Q: What are some of the legal issues for soy products?
A: There are several legal and regulatory issues pertinent to soyfoods and dietary supplements, including the National Organic Program, bioengineered foods and labeling, the U.S. Food and Drug Administration-authorized health claim linking soy consumption to reduced risk of heart disease, and structure/function claims linking soy to reduced menopausal symptoms.
Q: What is a health claim?
A: A health claim is a FDA-authorized statement about the relationship of a substance to a disease or health-related condition. A health claim may be authorized by FDA regulation or after significant scientific agreement is achieved. A company also may submit a petition to the FDA, including a statement from a government body such as the National Institutes of Health, about the substance's disease relationship at least 120 days pre-market. Examples of some FDA-approved health claims published as regulations are those linking calcium to reduced osteoporosis risk, oat bran to reduced heart disease risk, and fiber-rich fruits and vegetables to reduced cancer risk.
Q: How is a health claim different from a structure/function claim?
A: Structure/function claims for dietary supplements address health benefits whereas health claims link a substance to a particular disease or disease condition. Health claims are primarily intended for conventional foods. The FDA must approve health claims and they must be approved or authorized before being used in marketing.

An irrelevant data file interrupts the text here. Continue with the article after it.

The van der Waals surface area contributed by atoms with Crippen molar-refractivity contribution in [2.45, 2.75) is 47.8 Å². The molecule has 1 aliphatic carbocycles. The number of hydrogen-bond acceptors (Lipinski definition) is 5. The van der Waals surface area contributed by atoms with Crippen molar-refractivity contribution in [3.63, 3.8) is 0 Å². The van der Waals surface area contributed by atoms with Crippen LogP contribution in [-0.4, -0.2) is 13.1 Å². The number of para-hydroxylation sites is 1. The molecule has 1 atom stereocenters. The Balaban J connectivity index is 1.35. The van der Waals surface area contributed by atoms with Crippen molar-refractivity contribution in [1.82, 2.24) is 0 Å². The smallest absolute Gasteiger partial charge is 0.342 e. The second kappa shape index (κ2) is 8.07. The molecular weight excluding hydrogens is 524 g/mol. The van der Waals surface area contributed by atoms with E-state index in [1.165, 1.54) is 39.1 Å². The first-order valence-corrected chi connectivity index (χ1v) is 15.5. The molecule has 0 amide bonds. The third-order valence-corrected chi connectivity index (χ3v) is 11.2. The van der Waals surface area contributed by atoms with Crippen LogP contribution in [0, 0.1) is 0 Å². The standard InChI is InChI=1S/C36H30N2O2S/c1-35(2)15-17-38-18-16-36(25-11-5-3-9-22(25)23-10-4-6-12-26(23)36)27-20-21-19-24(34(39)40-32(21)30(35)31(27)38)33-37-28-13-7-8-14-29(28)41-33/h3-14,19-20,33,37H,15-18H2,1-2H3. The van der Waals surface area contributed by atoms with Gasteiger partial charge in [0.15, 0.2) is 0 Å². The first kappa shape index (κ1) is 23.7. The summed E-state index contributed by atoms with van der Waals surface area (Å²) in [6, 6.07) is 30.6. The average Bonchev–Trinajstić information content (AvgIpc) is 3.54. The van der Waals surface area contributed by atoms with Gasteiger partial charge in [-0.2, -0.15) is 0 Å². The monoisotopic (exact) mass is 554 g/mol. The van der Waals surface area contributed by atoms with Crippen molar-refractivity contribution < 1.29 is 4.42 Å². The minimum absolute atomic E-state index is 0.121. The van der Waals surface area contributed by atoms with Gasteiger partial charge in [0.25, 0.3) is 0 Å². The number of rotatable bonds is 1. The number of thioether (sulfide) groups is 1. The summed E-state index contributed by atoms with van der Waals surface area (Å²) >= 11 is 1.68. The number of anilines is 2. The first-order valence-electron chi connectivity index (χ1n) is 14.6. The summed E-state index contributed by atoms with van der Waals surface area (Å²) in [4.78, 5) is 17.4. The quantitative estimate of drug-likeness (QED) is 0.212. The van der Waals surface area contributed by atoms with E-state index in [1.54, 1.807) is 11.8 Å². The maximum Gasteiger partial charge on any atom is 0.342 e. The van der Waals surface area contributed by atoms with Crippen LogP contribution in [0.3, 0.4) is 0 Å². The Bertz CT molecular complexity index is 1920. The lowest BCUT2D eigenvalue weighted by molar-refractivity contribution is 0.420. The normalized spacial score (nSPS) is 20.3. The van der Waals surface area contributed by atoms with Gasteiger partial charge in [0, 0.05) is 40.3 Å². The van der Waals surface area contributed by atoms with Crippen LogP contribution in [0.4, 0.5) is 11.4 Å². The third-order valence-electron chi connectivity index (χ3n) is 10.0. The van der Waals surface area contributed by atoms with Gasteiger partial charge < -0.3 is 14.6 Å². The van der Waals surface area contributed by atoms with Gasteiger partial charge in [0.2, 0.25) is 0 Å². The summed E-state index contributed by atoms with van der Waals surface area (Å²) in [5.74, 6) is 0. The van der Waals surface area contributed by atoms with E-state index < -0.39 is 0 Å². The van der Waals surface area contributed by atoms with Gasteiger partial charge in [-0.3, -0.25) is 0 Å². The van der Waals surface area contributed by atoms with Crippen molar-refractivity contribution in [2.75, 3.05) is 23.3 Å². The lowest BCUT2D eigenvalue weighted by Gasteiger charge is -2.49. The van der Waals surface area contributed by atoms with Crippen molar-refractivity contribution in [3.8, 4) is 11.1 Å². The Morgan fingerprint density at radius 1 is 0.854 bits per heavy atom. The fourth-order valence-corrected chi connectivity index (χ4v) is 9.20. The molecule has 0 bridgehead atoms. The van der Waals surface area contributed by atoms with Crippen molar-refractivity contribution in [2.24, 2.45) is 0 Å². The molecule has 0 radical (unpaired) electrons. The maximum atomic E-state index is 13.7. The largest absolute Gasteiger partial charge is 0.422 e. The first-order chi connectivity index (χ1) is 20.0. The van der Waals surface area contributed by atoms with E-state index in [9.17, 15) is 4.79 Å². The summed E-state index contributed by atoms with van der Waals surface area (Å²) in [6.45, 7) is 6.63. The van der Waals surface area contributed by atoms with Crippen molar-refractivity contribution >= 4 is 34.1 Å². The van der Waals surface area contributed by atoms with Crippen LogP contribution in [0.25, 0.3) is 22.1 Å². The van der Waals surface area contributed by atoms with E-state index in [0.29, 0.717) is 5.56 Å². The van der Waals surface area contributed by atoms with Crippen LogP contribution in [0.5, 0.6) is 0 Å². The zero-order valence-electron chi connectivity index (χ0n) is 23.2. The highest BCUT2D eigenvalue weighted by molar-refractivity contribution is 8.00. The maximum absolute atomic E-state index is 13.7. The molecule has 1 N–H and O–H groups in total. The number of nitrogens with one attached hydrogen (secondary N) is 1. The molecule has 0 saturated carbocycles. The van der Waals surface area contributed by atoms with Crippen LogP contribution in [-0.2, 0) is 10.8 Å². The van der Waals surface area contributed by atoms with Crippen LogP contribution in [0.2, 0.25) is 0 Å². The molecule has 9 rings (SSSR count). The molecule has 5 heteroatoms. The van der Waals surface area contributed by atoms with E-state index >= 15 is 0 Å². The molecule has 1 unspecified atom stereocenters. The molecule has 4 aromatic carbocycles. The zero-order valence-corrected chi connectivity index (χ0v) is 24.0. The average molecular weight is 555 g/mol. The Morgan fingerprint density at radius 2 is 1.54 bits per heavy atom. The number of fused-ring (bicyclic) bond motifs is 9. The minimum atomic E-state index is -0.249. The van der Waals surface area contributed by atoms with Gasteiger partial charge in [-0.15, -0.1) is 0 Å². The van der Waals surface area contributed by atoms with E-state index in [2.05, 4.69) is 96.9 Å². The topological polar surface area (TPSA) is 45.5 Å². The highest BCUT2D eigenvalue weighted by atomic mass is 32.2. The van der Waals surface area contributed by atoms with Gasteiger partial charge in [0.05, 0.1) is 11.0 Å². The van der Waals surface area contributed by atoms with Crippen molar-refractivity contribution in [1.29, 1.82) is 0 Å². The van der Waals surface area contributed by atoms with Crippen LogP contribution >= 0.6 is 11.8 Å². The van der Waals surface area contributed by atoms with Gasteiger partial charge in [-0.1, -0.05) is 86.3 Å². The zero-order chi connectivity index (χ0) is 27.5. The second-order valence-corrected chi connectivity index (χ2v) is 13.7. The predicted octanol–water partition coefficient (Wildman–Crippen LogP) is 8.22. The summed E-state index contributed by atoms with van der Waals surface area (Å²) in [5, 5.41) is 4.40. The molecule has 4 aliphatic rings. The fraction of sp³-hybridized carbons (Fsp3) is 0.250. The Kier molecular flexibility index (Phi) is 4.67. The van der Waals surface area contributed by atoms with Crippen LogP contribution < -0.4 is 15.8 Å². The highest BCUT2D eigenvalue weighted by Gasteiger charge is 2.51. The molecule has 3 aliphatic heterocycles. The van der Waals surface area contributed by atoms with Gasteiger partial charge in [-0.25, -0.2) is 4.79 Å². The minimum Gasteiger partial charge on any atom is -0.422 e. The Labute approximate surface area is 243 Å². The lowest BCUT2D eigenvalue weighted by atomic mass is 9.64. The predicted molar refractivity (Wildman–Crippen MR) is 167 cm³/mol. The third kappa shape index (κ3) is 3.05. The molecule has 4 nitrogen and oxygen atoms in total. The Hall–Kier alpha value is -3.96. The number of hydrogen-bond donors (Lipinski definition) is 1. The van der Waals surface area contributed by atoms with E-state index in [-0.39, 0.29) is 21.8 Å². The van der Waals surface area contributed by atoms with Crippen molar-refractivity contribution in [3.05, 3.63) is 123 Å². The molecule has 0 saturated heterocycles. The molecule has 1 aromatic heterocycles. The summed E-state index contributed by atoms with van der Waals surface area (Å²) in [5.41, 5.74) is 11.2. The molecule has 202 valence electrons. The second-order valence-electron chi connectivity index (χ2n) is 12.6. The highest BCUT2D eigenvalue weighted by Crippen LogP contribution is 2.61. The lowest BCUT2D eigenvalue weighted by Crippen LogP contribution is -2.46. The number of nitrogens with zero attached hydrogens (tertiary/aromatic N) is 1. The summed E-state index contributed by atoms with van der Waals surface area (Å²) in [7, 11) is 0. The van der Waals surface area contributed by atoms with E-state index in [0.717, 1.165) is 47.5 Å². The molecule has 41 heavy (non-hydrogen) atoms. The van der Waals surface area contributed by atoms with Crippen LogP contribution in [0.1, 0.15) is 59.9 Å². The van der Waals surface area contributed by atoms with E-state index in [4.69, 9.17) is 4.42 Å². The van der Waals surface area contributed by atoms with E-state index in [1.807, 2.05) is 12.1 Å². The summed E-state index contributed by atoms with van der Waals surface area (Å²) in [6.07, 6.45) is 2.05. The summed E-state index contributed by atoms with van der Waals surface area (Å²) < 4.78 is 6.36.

Q: What is the soy protein health claim?
A: The exact wording of this claim is: Diets low in saturated fat and cholesterol that include 25 grams of soy protein a day may reduce the risk of heart disease. One serving of (name of food) provides ___ grams of soy protein.
To qualify for this health claim, a food or supplement must contain at least 6.25 g of soy protein per serving, an amount one-quarter of the effective level. The FDA's reasoning is that soy protein can be added to a variety of foods, and thus it is possible for consumers to eat foods at all three meals and for snacks—or four times a day—and get a total of 25 g.
Both soyfoods and soy supplements, typically in the form of protein bars or protein shakes, are eligible to use the soy protein health claim.
Q: Besides the requirement that the food in question contain 6.25 g of soy protein per serving, are there other requirements?
A: To be eligible to use a health claim, conventional foods must contain at least 10 percent of the daily value for vitamins A and C, calcium, fiber, iron or protein per serving before any nutrients are added. Also, foods that contain a nutrient in any amount found by the FDA to increase the risk of a disease or health-related condition may not bear health claims unless the agency determines that the claims would assist consumers in maintaining healthy dietary practices.
Q: Can other health claims be made for soy? For example, there is evidence that soy may reduce the risk of breast cancer, prostate cancer, diabetes, arthritis, endometriosis and Alzheimer's disease.